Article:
Straphangers in recent weeks have marveled at the spotless - for now - tracks at the new Second Avenue Subway stations, but elsewhere in the system, the subway resembles a dumping ground. NY1's Jose Martinez reports on the MTA's new efforts to fight filth on the tracks.
They're subway tracks, not trash cans. But not to some New Yorkers.
"I think it's absolutely horrible," said one subway rider. "They should throw their garbage in the garbage cans where it belongs and not on the track."
To better clear filth from the tracks, the MTA has begun testing portable vacuums that can be quickly pressed into service, operated from station platforms and moved on subway trains.
"I think it's a great idea," said one New Yorker. "The average person needs some form of cleanliness in their surrounding."
The MTA began testing the new portable vacuums this week, adding new momentum to what the agency calls Operation Clean Sweep. Since last summer, crews have been cleaning tracks more frequently in a push to reduce track fires and delays.
As part of its latest anti-trash campaign, the MTA is ordering three new powerful vacuum trains, with the first one set to arrive later this year. The agency is also purchasing 27 refuse cars.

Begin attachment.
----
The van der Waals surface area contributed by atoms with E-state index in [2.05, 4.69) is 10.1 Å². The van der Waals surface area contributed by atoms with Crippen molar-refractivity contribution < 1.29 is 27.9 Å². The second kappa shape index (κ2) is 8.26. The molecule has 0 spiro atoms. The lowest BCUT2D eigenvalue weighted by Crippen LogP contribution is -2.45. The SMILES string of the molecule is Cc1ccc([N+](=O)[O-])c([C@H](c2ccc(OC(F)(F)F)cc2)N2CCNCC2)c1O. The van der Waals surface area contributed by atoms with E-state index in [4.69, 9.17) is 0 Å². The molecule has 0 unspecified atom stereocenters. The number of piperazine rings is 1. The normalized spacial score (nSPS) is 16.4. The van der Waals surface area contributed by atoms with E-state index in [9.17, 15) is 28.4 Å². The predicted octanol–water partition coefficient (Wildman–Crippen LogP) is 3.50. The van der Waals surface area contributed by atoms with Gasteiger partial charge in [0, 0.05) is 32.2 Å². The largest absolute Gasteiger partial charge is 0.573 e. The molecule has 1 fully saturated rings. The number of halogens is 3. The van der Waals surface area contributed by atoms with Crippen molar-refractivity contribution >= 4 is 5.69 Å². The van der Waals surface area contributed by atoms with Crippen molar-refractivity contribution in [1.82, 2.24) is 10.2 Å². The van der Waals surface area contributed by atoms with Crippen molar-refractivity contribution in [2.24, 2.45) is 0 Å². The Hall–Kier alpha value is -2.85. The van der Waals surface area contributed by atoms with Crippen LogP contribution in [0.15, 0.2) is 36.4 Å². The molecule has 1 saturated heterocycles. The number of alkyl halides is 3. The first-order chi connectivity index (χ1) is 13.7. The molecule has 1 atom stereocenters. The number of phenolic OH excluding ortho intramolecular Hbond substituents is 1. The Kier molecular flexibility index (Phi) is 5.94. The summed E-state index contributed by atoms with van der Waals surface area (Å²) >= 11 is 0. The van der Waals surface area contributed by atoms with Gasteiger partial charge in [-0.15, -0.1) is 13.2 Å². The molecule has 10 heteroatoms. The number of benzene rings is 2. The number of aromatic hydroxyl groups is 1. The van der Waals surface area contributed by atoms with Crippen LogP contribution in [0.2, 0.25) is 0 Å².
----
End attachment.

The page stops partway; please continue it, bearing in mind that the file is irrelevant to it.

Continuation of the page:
Straphangers endorse this new push for cleanliness. What's not to like?
"I would rather to have safe tracks where I'm not in any danger instead of having trash out here," one subway rider said.
The new portable vacuums are being tested at 15 Manhattan stations, mostly along the Sixth and Eighth Avenue lines.
In Queens, the vacuums are getting a workout at 20 stations along the E, F, M and R lines.
"I think it's a good idea if it goes according to the schedules and doesn't mess up already horrible MTA schedules," said one subway rider. "If it's at odd hours, I think it's a really good idea."
Still, many riders are skeptical that the vacuums will be able to keep up with subway slobs.
"I think people are still probably going to throw trash in the subway," said one rider. "It's like littering is a New York tradition."
"People are still going to throw their trash on the tracks, potentially cause a fire at a train station," said another.
The testing is scheduled to last into February. If it's a success, the MTA says it will buy more.